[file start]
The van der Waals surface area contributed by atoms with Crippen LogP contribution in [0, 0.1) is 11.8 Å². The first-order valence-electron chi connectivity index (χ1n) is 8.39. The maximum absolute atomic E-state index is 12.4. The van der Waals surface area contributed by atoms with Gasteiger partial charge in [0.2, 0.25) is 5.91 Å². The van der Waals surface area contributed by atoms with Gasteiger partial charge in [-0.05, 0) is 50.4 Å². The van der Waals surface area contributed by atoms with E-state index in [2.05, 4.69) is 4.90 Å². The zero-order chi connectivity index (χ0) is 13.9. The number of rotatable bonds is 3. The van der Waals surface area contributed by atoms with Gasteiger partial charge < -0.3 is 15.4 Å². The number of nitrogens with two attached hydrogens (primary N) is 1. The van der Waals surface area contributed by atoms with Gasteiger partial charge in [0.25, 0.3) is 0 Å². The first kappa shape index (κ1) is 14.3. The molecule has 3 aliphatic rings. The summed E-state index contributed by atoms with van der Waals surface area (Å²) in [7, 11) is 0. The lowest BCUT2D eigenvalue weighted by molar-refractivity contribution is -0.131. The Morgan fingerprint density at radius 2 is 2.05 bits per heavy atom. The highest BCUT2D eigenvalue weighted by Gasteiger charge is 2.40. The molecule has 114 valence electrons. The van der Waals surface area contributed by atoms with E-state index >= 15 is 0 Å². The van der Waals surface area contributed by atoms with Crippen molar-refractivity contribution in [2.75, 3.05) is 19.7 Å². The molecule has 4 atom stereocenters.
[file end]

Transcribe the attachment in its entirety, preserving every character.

The van der Waals surface area contributed by atoms with Crippen LogP contribution in [0, 0.1) is 11.8 Å². The first-order valence-electron chi connectivity index (χ1n) is 8.39. The maximum absolute atomic E-state index is 12.4. The van der Waals surface area contributed by atoms with Gasteiger partial charge in [0.2, 0.25) is 5.91 Å². The van der Waals surface area contributed by atoms with Gasteiger partial charge in [-0.05, 0) is 50.4 Å². The van der Waals surface area contributed by atoms with E-state index in [2.05, 4.69) is 4.90 Å². The zero-order chi connectivity index (χ0) is 13.9. The number of rotatable bonds is 3. The van der Waals surface area contributed by atoms with Gasteiger partial charge < -0.3 is 15.4 Å². The number of nitrogens with two attached hydrogens (primary N) is 1. The van der Waals surface area contributed by atoms with Gasteiger partial charge in [0.25, 0.3) is 0 Å². The first kappa shape index (κ1) is 14.3. The molecule has 3 aliphatic rings. The summed E-state index contributed by atoms with van der Waals surface area (Å²) in [7, 11) is 0. The lowest BCUT2D eigenvalue weighted by molar-refractivity contribution is -0.131. The Morgan fingerprint density at radius 2 is 2.05 bits per heavy atom. The highest BCUT2D eigenvalue weighted by Gasteiger charge is 2.40. The molecule has 114 valence electrons. The van der Waals surface area contributed by atoms with E-state index >= 15 is 0 Å². The van der Waals surface area contributed by atoms with Crippen molar-refractivity contribution in [2.75, 3.05) is 19.7 Å². The molecule has 4 atom stereocenters.